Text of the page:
Trump challenges argument 14th Amendment disqualifies him in 2024, and more trail takeaways
The former president insists he did nothing wrong.
While he has denied all wrongdoing, a growing number of conservative scholars have raised the constitutional argument that Trump's efforts to overturn the results of the 2020 election make him ineligible to hold federal office ever again.
Here's what to know from the campaign trail -- from Trump to Alabama to Texas.
Trump dismisses 14th Amendment disqualification push
The former president is pushing back on arguments that Section 3 of the 14th Amendment can be used to remove him from the ballot in 2024.
He claimed in a new social media post, late Monday, that "almost all legal scholars have voiced opinions that the 14th Amendment has no legal basis or standing relative to the upcoming 2024 Presidential Election."
However, some conservative scholars suggest otherwise, including two members of the conservative Federalist Society; William Baude and Michael Stokes Paulsen and retired conservative federal judge J. Michael Luttig. Harvard Law Professor Emeritus Laurence Tribe joined Luttig in making the case.
That argument boils down to how Trump's behavior after the 2020 election and surrounding Jan. 6 relates to this section of the 14th Amendment: A public official is not eligible to assume public office if, while they were previously in office, they took an oath to support the Constitution but then "engaged in insurrection or rebellion against the same, or [gave] aid or comfort to the enemies thereof," unless they are granted amnesty by a two-thirds vote of Congress.
Trump, in his new post, called any such legal challenges invoking the 14th Amendment simply "election interference."
Similar efforts against other Republicans have failed, but the campaign against Trump under the 14th Amendment has gained steam in a number of states, including the battlegrounds of Arizona, Michigan and New Hampshire.
Amid historic legal troubles, Trump's grip on his party still strong in new poll
Until Trump, no president had ever been impeached twice -- or criminally charged -- let alone four times. He has dismissed all such cases as political persecution and has pleaded not guilty to each of his indictments, in Florida, Georgia, New York and Washington, D.C.
But while ABC News and Ipsos polls showed some problems for Trump in terms of public opinion on his mounting criminal charges amid his comeback bid for the White House -- a new CNN poll shows he remains hugely popular with the GOP base who will be choosing their party's next presidential nominee.
Surveyed over Aug. 25-31, the traditional Labor Day start to the campaign cycle, around 43% of GOP-aligned voters said they are definite Trump backers, with 20% saying they are firmly behind another candidate and 37% have no first choice or say they could change their minds.
Paxton goes on trial
Suspended Texas Attorney General Ken Paxton will soon learn his fate as his impeachment trial, expected to last several weeks, began Tuesday morning in the state Capitol in Austin.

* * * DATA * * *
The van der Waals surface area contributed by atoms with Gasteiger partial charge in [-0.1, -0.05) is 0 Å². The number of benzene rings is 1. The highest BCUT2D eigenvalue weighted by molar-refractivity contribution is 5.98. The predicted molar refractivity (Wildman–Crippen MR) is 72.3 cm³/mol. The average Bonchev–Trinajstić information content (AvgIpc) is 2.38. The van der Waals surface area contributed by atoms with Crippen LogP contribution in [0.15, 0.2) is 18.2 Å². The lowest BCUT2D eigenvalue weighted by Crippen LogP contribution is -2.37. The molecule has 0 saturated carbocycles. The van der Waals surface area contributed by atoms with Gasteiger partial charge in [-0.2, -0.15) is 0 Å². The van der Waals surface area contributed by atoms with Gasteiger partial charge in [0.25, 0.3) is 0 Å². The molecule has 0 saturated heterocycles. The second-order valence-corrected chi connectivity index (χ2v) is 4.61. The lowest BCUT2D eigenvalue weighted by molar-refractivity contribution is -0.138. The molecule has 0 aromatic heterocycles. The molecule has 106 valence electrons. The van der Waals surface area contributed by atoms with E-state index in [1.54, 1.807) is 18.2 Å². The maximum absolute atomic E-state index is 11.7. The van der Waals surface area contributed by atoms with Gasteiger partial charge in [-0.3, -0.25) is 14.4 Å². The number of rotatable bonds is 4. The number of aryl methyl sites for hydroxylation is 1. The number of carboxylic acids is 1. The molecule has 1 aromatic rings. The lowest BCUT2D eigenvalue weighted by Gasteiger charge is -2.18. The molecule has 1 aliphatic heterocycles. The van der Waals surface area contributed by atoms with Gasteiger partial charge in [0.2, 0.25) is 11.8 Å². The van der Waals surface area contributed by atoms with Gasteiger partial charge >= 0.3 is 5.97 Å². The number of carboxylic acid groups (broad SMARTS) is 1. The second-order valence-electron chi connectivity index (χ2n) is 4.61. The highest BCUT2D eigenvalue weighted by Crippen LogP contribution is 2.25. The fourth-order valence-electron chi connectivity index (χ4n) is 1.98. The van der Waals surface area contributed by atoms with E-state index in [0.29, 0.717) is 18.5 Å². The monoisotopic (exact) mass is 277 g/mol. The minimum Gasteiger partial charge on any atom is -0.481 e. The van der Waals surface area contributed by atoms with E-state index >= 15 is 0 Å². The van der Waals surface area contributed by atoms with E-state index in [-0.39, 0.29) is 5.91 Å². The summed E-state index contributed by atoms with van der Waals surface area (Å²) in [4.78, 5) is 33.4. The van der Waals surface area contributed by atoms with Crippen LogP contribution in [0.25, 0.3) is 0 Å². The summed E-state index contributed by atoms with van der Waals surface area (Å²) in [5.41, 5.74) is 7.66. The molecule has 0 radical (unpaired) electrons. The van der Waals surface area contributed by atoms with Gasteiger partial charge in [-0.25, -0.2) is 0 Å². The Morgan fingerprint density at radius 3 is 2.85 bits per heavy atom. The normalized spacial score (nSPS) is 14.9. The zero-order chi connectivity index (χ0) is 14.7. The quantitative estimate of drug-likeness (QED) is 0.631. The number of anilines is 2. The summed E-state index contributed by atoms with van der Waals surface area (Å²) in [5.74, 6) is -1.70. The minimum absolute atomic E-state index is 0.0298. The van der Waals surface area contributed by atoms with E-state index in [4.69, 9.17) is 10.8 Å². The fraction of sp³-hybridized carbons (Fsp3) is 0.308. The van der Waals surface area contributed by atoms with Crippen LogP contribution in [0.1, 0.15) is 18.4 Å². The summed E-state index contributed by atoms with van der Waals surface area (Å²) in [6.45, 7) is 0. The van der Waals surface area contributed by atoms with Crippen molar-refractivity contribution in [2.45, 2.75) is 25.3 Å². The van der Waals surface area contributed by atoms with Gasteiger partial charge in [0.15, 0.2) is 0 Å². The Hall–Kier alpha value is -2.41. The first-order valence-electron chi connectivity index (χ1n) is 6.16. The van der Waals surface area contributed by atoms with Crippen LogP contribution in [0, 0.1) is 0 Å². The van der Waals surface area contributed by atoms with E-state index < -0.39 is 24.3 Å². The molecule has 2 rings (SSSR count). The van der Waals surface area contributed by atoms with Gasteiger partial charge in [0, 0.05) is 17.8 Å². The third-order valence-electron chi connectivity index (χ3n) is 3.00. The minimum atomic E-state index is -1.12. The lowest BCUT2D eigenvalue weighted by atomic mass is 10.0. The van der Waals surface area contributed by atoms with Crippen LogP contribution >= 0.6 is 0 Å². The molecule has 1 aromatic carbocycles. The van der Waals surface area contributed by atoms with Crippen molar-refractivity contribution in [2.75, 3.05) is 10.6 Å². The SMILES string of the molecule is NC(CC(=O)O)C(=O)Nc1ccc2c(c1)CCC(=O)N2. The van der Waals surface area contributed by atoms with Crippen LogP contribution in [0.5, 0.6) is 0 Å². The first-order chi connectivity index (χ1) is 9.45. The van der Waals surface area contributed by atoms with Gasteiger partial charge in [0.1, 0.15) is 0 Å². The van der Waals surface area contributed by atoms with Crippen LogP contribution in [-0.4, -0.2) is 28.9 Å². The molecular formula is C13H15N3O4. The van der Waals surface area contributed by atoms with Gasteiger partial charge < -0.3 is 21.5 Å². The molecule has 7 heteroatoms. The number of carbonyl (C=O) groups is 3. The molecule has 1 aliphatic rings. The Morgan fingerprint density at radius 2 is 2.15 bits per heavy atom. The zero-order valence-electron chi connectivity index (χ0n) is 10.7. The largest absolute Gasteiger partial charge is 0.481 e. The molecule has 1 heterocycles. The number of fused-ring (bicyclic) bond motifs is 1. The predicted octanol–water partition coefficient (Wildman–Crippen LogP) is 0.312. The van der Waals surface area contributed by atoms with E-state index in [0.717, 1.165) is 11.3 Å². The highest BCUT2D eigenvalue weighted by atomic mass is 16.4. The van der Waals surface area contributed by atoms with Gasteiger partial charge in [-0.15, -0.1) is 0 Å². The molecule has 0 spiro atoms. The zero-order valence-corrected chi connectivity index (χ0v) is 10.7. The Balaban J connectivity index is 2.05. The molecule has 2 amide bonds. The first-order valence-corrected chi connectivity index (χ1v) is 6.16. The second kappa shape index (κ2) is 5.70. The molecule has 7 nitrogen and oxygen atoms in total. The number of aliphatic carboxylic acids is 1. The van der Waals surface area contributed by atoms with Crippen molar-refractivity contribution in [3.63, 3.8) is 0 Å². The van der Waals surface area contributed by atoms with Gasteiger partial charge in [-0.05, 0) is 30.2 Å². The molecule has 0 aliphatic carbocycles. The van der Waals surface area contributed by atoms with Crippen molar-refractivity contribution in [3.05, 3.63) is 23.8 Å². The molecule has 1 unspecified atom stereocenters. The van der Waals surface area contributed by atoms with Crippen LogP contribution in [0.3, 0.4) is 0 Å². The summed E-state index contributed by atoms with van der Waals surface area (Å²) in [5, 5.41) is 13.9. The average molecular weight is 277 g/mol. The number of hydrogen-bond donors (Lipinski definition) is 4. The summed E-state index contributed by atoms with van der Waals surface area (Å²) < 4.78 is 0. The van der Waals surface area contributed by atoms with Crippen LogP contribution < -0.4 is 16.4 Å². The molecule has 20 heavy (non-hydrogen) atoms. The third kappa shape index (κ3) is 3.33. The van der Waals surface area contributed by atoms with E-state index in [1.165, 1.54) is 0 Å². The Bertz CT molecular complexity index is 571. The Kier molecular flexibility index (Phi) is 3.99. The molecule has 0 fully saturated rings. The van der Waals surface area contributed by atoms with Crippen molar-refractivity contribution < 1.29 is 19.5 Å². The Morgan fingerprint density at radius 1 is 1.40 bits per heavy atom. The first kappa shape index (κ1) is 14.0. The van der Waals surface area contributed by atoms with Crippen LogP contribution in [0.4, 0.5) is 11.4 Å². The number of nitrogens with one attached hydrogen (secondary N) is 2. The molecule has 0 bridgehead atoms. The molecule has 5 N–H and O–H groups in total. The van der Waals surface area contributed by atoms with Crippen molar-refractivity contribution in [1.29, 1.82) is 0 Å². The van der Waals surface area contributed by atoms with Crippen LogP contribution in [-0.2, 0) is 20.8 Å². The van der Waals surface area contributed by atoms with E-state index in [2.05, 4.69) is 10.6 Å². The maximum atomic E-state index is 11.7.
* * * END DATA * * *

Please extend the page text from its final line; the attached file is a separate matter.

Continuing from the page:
The state's top lawyer, Paxton, who has long fended off other scandals, has been accused of abuse of office by a bipartisan group of Texas House managers.
If found guilty, Paxton, a Republican, will be removed from his office and potentially permanently barred from serving in future public office in his state.
Paxton has denied any wrongdoing and has denounced the impeachment as a "sham."
The trial has potential implications for one of the country's biggest states, which sits at the heart of the Republican Party but which has, in some recent elections, been trending increasingly Democratic.
"I think that effort to focus or at least see Texas as a possibility operates apart from Paxton's corruption and the effort to remove him," Matt Angle, director of the Lone Star Project, a Democratic research and communications political group, told ABC News, "but it certainly helps."
Court orders new map after Alabama failed to add district for Black voters
A three-judge panel on Tuesday unanimously struck down Alabama's recently redrawn congressional map, finding that that the GOP-backed plan did not comply with the Voting Rights Act as it did not create a second district in which Black voters would likely be able to elect their preferred candidate.
Court-appointed experts will now draw a new map for the 2024 elections.
Alabama is expected to appeal the decision to the U.S. Supreme Court.
The federal ruling that originally struck down Alabama's map in 2022 ordered the Legislature to draw "two districts in which Black voters either comprise a voting-age majority or something quite close to it."
But on Tuesday, the panel wrote that they were "deeply troubled" that Alabama lawmakers enacted a map that disregarded the findings in 2022.
Alabama's congressional map could sway the odds for control of the U.S. House of Representatives in 2024. Republicans currently hold the chamber by only five seats, but Black voters in Alabama tend to vote for Democrats.
ABC News' Tal Axelrod and Caroline Curran contributed to this report.